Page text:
Intricately engraved antique stock certificate from the Kings County Elevated Railroad Company dating back to the early 1900's. This document was printed by the American Bank Note Company, and measures approximately 11 3/4" (w) by 8" (h).
The vignette on this piece shows Brooklyn Burough Hall.
The images presented are representative of the piece(s) you will receive. When representative images are presented for one of our offerings, you will receive a certificate in similar condition as the one pictured; however dating, denomination, certificate number and issuance details may vary.
The Kings County Elevated Railway (KCERy) was founded January 6, 1879 but did not open its first line for revenue service until 1888. The company was organized by Judge Hiram Bond and financed by a group of investors from Boston that included Willard T. Sears of the architectural firm Cummings and Sears, which had experience in designing stone railroad bridges and ramps. The company did surveys and design work and promoted the project. Due to the principals behind the project being from out of town, the project had difficulty getting fully licensed. The package of rights and designs were sold to New York City investors led by Gen. James Jourdan due to the lack of support for the Bostonians by local political leaders. Due to the persistence of Jourdan the project eventually got off the ground. The company directors besides Jourdan were Edward A. Abbott, Henry J. Davison, Harvey Farrington, Wendell Goodwin, Henry J. Robinson, James O. Sheldon and William A. Read. William A. Read was the financier whose company Read & Company later became Dillon, Read. On October 1, 1899, the Kings County Elevated Railroad (KCERR) became successor to the KCERy, and on May 24, 1900 the KCERR was merged into its competitor, the Brooklyn Union Elevated Railroad company, thus ending its separate corporate existence.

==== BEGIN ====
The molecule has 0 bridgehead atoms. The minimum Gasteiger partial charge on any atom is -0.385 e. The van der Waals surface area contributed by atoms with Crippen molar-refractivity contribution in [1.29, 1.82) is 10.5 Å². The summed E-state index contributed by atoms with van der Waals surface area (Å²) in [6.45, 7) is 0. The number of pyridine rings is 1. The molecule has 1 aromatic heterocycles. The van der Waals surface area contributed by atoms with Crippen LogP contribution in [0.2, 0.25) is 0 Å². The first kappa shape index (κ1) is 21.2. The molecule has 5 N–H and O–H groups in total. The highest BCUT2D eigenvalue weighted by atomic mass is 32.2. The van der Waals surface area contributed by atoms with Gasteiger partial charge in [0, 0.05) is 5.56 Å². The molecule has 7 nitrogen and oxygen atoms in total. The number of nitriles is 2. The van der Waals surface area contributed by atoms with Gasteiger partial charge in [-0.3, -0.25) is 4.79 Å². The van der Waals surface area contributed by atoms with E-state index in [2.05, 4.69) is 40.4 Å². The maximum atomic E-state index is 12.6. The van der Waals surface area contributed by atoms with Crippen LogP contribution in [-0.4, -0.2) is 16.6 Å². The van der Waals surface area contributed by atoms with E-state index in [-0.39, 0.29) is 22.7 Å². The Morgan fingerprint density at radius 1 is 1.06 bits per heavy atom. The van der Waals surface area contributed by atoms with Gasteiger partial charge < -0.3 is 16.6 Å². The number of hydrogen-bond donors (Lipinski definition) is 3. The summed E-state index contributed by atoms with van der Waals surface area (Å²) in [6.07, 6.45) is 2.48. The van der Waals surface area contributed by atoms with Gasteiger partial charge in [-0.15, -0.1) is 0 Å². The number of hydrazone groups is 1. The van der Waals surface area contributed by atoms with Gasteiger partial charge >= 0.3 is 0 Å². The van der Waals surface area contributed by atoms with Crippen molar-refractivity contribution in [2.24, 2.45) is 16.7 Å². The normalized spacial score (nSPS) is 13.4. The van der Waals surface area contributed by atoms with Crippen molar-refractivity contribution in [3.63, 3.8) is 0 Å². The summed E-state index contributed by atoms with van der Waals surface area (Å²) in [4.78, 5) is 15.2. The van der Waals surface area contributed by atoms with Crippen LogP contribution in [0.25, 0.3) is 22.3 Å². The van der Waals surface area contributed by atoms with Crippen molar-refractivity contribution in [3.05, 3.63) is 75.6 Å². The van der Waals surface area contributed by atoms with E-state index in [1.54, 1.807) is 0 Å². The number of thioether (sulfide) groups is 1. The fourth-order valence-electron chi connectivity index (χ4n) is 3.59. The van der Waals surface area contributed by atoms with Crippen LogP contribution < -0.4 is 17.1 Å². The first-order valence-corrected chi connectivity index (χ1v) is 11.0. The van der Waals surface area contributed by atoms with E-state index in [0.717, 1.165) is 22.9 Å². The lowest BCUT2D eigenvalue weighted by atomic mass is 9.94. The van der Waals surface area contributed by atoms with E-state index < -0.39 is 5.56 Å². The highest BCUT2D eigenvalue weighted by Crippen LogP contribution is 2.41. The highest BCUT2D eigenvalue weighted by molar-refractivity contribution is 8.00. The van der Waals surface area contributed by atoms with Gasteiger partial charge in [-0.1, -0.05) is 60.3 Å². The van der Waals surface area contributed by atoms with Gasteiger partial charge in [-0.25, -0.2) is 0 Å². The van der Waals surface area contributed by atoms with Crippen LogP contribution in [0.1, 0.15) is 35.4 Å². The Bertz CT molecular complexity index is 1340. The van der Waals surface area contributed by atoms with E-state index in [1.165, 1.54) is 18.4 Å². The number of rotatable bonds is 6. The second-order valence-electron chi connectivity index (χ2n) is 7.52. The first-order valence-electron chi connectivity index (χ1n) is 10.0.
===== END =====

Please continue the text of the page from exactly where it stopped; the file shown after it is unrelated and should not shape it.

The KCERy ran only one rapid transit mainline, the Fulton Street Elevated, beginning in 1888, but it was one of the most lucrative in Brooklyn, operating from Fulton Ferry, through the heart of the downtown area, then through the center of the borough, and the communities of Bedford-Stuyvesant, Brownsville and East New York to City Line. In addition, the KCERy later acquired access to the tracks of the Brooklyn Bridge railroad to bring its trains to the Park Row terminal in New York City (Manhattan) opposite the New York City Hall.
In 1896, the KCERy built a short elevated line from Franklin Avenue and Fulton Street to connect to the tracks of the Brooklyn & Brighton Beach RR south of Atlantic Avenue, permitting KCERy elevated trains access to the communities of Crown Heights, Flatbush, Midwood, Homecrest, Sheepshead Bay and Coney Island at Brighton Beach.